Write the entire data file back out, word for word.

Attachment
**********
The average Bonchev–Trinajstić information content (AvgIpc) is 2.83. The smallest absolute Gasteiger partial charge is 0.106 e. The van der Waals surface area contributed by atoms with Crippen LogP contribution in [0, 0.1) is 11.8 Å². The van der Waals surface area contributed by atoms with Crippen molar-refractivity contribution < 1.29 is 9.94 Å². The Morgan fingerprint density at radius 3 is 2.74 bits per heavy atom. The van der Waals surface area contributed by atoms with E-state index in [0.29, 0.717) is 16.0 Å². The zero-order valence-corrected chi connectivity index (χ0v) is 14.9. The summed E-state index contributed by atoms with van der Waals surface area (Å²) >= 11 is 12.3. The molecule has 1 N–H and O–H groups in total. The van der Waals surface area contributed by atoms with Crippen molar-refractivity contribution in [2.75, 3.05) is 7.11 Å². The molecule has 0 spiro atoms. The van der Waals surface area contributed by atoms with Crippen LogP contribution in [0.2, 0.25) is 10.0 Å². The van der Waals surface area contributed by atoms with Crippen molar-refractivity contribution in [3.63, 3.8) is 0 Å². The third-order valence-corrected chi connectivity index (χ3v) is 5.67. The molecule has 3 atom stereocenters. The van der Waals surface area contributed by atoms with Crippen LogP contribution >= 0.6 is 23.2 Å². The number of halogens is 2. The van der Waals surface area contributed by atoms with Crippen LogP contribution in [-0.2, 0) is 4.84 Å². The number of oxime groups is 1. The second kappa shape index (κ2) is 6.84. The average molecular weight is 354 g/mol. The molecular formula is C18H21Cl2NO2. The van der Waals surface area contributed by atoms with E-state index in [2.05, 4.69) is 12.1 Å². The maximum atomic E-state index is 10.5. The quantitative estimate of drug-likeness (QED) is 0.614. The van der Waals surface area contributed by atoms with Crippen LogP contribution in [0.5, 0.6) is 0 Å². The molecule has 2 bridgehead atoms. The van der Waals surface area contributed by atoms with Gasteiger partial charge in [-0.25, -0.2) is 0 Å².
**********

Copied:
The average Bonchev–Trinajstić information content (AvgIpc) is 2.83. The smallest absolute Gasteiger partial charge is 0.106 e. The van der Waals surface area contributed by atoms with Crippen LogP contribution in [0, 0.1) is 11.8 Å². The van der Waals surface area contributed by atoms with Crippen molar-refractivity contribution < 1.29 is 9.94 Å². The Morgan fingerprint density at radius 3 is 2.74 bits per heavy atom. The van der Waals surface area contributed by atoms with E-state index in [0.29, 0.717) is 16.0 Å². The zero-order valence-corrected chi connectivity index (χ0v) is 14.9. The summed E-state index contributed by atoms with van der Waals surface area (Å²) >= 11 is 12.3. The molecule has 1 N–H and O–H groups in total. The van der Waals surface area contributed by atoms with Crippen molar-refractivity contribution in [2.75, 3.05) is 7.11 Å². The molecule has 0 spiro atoms. The van der Waals surface area contributed by atoms with Crippen LogP contribution in [0.2, 0.25) is 10.0 Å². The van der Waals surface area contributed by atoms with Crippen molar-refractivity contribution in [3.63, 3.8) is 0 Å². The third-order valence-corrected chi connectivity index (χ3v) is 5.67. The molecule has 3 atom stereocenters. The van der Waals surface area contributed by atoms with Crippen LogP contribution >= 0.6 is 23.2 Å². The number of halogens is 2. The van der Waals surface area contributed by atoms with Crippen LogP contribution in [-0.2, 0) is 4.84 Å². The number of oxime groups is 1. The second kappa shape index (κ2) is 6.84. The average molecular weight is 354 g/mol. The molecular formula is C18H21Cl2NO2. The van der Waals surface area contributed by atoms with E-state index in [2.05, 4.69) is 12.1 Å². The maximum atomic E-state index is 10.5. The quantitative estimate of drug-likeness (QED) is 0.614. The van der Waals surface area contributed by atoms with Crippen LogP contribution in [0.5, 0.6) is 0 Å². The molecule has 2 bridgehead atoms. The van der Waals surface area contributed by atoms with Gasteiger partial charge in [-0.25, -0.2) is 0 Å².